I hope this give’s you an insight into being born unable to swallow in 1962, enjoy the rest of my story page…..

Just something I would like to add about a beef burger and a white bucket, you see in my late teens I moved in with my Nan as my Parents had moved away for my Fathers job, I had a job building high-class sailing yachts, and at 19 was buying my first home, Nan said I could live with her until my home was mine.

It was a normal night out on a Saturday with a few mates, I remember being on a bus in Brighton, one of my friends said let’s have a burger……… well yep you guessed it, it got stuck, when I got back to my Nan’s house I was able to push it down, 20 minutes later i coughed up small amount of blood, which then turned into a rush in Nan’s bathroom, there was so much it even blocked the sink, Nan didn’t panic, unlike myself, she called for an ambulance, and two turned up??

I was rushed into Brighton to a smaller hospital, not the main one, out the corner of my eye I could see my Nan carrying a white bucket, it looked heavy too, god only knows what she had put in it. In the hospital the nurses took me into a side room to yes you guessed it, to take blood, the nurse said your Nan can wait outside, then I said I don’t do needles to which the Nurse said you can cuddle me if it helps, I thought, result lol

Nan later said she just heard a loud bang, I’d fainted taking the Nurse and table and me to the floor. I was transferred from that hospital to main one and back 4 times, to cut a very long story short I spent the worse part of my life throwing up blood for the next few weeks, I spent 9 weeks in the hospital. I don’t eat burgers now either, on the flip side of this nightmare, the Drs found I had something that I then had to take tablets for that, they tasted like chalk, for 3 years, 4 times a day. They had found a hiatus hernia. It wasn’t till I was fully on the mend yet still in hospital I asked Nan what on earth she was carrying in that white bucket.

bucket

 

Yes the white bucket, she answered,  the blood from my sink from you. I thought you might have needed it. (shock works in funny ways) whenever I see a white bucket I always smile. xx R.I.P Nan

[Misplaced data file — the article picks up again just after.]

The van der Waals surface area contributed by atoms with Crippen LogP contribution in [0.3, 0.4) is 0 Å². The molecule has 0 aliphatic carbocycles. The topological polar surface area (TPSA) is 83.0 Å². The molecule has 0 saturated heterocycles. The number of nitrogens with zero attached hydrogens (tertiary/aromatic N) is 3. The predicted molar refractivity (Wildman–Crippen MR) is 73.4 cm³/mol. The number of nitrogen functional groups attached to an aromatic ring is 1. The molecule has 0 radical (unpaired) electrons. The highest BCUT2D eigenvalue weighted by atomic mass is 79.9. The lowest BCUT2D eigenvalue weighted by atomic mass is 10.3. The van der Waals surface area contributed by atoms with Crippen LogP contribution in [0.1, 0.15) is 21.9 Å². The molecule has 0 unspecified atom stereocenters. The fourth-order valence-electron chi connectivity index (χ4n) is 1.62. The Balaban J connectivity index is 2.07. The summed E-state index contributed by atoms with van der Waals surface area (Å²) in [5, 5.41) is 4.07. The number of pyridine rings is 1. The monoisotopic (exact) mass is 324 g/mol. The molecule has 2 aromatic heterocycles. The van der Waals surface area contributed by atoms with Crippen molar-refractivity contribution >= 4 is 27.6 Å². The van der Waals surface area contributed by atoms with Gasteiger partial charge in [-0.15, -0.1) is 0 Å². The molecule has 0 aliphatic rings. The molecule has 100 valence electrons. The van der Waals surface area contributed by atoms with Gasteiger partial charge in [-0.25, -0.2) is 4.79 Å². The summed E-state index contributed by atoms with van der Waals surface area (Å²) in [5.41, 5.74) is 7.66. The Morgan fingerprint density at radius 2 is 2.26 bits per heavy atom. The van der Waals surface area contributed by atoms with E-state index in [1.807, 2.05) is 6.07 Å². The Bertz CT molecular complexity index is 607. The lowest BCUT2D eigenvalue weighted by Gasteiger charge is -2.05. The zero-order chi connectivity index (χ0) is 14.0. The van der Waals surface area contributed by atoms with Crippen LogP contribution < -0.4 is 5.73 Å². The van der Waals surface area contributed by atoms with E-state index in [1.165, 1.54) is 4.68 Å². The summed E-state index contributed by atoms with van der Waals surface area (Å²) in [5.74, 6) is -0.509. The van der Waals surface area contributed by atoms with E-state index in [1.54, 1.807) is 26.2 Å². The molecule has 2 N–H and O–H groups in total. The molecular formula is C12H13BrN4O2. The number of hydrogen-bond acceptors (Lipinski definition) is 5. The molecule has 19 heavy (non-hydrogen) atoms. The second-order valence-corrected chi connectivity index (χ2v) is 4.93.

If you ever wonder why you had a child with a condition then go read Three Angels on the Parents page on this site, link below.

http://www.birth-defect.org/ea-tef-tof-oa-stories-from-parents/#three-angels

And maybe children pick their Mothers? Click here and make sure you can hear the music and hear every word of this lovely song.

Meet Your Mum song

https://www.facebook.com/donnataggartcelticlady/videos/1160386870671263/

~

My Name is Steve Wyles.  (Find me on Facebook)

 My Story Born in 1962 unable to swallow

Before you start to read this, can I make the point that as a baby, having the two ends of your Oesophagus joined, does not mean your fixed and that’s the end of it…. for most children and adults born with this condition, no way have you been cured…..

Take it from someone who knows, l was born in 1962 and still struggle to swallow with every meal. As a child l hated eating, because it hurt, and if food got stuck it meant l was taken back into the hospital. As is the case at my ripe old age, if i can’t clear the blockage, its back to Hospital I need to go.

So my advice to anyone who knows a child who was born unable to eat….. GIVE EM A BREAK, it’s hard going as a kid with this condition, and for family, made harder by those around them who think once you’re …… fixed you’re CURED……….IF ONLY. 

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I was born in Lyndhurst in New forest in England on 10/8/1962, back in the day when surviving an operation to re-arrange your feeding tube and your windpipe was kinda rare. I was there for a few days when it became clear that something was far from OK.

Every time I was fed I would choke it back up.